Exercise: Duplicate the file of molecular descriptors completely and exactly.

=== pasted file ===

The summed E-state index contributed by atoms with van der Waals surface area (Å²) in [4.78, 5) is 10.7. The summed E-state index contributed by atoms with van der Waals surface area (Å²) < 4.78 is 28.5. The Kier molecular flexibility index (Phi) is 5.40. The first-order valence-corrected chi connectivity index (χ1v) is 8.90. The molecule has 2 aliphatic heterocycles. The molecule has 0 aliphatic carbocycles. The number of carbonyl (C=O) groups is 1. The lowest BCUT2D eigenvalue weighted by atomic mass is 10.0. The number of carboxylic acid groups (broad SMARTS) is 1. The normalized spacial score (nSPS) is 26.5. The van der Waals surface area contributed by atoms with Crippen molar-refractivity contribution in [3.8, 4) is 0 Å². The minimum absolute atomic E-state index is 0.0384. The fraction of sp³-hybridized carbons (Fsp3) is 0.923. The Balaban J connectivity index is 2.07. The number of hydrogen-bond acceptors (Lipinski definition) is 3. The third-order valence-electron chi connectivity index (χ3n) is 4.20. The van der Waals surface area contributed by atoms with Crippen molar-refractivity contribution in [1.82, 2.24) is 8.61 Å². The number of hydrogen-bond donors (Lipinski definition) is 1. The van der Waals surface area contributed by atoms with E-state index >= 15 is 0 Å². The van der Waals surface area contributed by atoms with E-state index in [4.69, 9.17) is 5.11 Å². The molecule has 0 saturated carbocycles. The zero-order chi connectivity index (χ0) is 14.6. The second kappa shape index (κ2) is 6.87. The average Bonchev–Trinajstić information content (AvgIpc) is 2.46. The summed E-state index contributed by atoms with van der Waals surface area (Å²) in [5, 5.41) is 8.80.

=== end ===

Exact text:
The summed E-state index contributed by atoms with van der Waals surface area (Å²) in [4.78, 5) is 10.7. The summed E-state index contributed by atoms with van der Waals surface area (Å²) < 4.78 is 28.5. The Kier molecular flexibility index (Phi) is 5.40. The first-order valence-corrected chi connectivity index (χ1v) is 8.90. The molecule has 2 aliphatic heterocycles. The molecule has 0 aliphatic carbocycles. The number of carbonyl (C=O) groups is 1. The lowest BCUT2D eigenvalue weighted by atomic mass is 10.0. The number of carboxylic acid groups (broad SMARTS) is 1. The normalized spacial score (nSPS) is 26.5. The van der Waals surface area contributed by atoms with Crippen molar-refractivity contribution in [3.8, 4) is 0 Å². The minimum absolute atomic E-state index is 0.0384. The fraction of sp³-hybridized carbons (Fsp3) is 0.923. The Balaban J connectivity index is 2.07. The number of hydrogen-bond acceptors (Lipinski definition) is 3. The third-order valence-electron chi connectivity index (χ3n) is 4.20. The van der Waals surface area contributed by atoms with Crippen molar-refractivity contribution in [1.82, 2.24) is 8.61 Å². The number of hydrogen-bond donors (Lipinski definition) is 1. The van der Waals surface area contributed by atoms with E-state index >= 15 is 0 Å². The van der Waals surface area contributed by atoms with E-state index in [4.69, 9.17) is 5.11 Å². The molecule has 0 saturated carbocycles. The zero-order chi connectivity index (χ0) is 14.6. The second kappa shape index (κ2) is 6.87. The average Bonchev–Trinajstić information content (AvgIpc) is 2.46. The summed E-state index contributed by atoms with van der Waals surface area (Å²) in [5, 5.41) is 8.80.